The Wages of Downsizing

Contrary to popular myths, downsizing does not necessarily make companies more profitable, more productive, or even smaller. As former downsizer Alan Downs reports, however, it does drive down wages.

Facts matter: Sign up for the free Mother Jones Daily newsletter. Support our nonprofit reporting. Subscribe to our print magazine.


I made my way to the front of the auditorium where 100 or so current and prospective members of Congress were filling the seats. The Democratic Caucus had invited me, along with other political, academic, and business experts, to participate in a panel discussion on what promises to be the key question of the presidential election: Has the average American worker benefited from the economic gains of the past several years?

Joseph Stiglitz, chair of the president’s Council of Economic Advisers, spoke first. Freshly armed with an election-year report that suggests the economic anxiety workers feel is largely a figment of their imagination, Stiglitz implied the media and ambitious politicians have fooled American workers into thinking their jobs are in jeopardy.

As Stiglitz beamed over the creation of 8.5 million new jobs since 1993, I shuffled through my notes, which included these facts: More Americans have been laid off since 1993 than in any previous three-year period since the government started counting in 1979, and workers’ salaries have remained stagnant for the past 20 years. I was dumbfounded that an administration elected with the help of organized labor would try to put a positive spin on the plight of working Americans.

Is a corporate layoff lurking in your future? Ask yourself these 10 questions:

1. When you get up the guts to say “promote me or lose me,” does your boss show concern, or a sudden fondness for counting ceiling dots?

2. Does your paycheck remind you of that old Led Zeppelin album The Song Remains the Same?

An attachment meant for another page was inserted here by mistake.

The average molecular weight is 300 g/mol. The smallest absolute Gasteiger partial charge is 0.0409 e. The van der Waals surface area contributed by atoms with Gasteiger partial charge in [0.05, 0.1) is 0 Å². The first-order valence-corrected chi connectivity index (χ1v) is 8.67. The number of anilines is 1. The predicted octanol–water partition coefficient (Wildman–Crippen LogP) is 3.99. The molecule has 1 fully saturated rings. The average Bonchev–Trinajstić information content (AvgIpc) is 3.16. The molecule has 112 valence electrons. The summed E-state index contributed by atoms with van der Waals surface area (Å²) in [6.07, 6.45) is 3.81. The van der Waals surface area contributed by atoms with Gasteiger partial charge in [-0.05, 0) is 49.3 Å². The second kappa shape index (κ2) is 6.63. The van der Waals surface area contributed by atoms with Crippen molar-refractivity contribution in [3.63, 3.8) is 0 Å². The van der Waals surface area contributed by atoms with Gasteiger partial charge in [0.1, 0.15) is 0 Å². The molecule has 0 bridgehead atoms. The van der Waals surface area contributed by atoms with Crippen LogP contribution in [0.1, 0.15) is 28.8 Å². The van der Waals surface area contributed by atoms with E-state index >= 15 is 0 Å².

3. Has your boss asked, “What kind of future do you see for yourself here?”

4. Do you feel your company’s product is an eight-track cassette in a CD world?

5. Are you merging with another company whose CEO is nicknamed “The Guillotine”?

6. Did you get a memo saying your performance review has been “canceled until further notice”?

7. Does your Christmas bonus give you visions of Bob Cratchit?

8. Are you the highest-paid person in a department where business isn’t exactly booming?

9. Have your job responsibilities been trimmed back to the point where you’ve got time to rearrange your desk accessories — daily?

10. Do executives repeatedly cancel meetings you’ve scheduled because of “time constraints”? Do you then see them outside, playing lawn volleyball instead?

If you answered yes to several of these questions, your job may be headed for the chopping block.

THE TRUTH...

is the first thing despots go after. An unwavering commitment to it is probably what draws you to Mother Jones' journalism. And as we're seeing in the US and the world around, authoritarians seek to poison the discourse and the way we relate to each other because they can't stand people coming together around a shared sense of the truth—it's a huge threat to them.

Which is also a pretty great way to describe Mother Jones' mission: People coming together around the truth to hold power accountable.

And right now, we need to raise about $400,000 from our online readers over the next two months to hit our annual goal and make good on that mission. Read more about the information war we find ourselves in and how people-powered, independent reporting can and must rise to the challenge—and please support our team's truth-telling journalism with a donation if you can right now.

payment methods

THE TRUTH...

is the first thing despots go after. An unwavering commitment to it is probably what draws you to Mother Jones' journalism. And as we're seeing in the US and the world around, authoritarians seek to poison the discourse and the way we relate to each other because they can't stand people coming together around a shared sense of the truth—it's a huge threat to them.

Which is also a pretty great way to describe Mother Jones' mission: People coming together around the truth to hold power accountable.

And right now, we need to raise about $400,000 from our online readers over the next two months to hit our annual goal and make good on that mission. Read more about the information war we find ourselves in and how people-powered, independent reporting can and must rise to the challenge—and please support our team's truth-telling journalism with a donation if you can right now.

payment methods

We Recommend

Latest

Sign up for our free newsletter

Subscribe to the Mother Jones Daily to have our top stories delivered directly to your inbox.

Get our award-winning magazine

Save big on a full year of investigations, ideas, and insights.

Subscribe

Support our journalism

Help Mother Jones' reporters dig deep with a tax-deductible donation.

Donate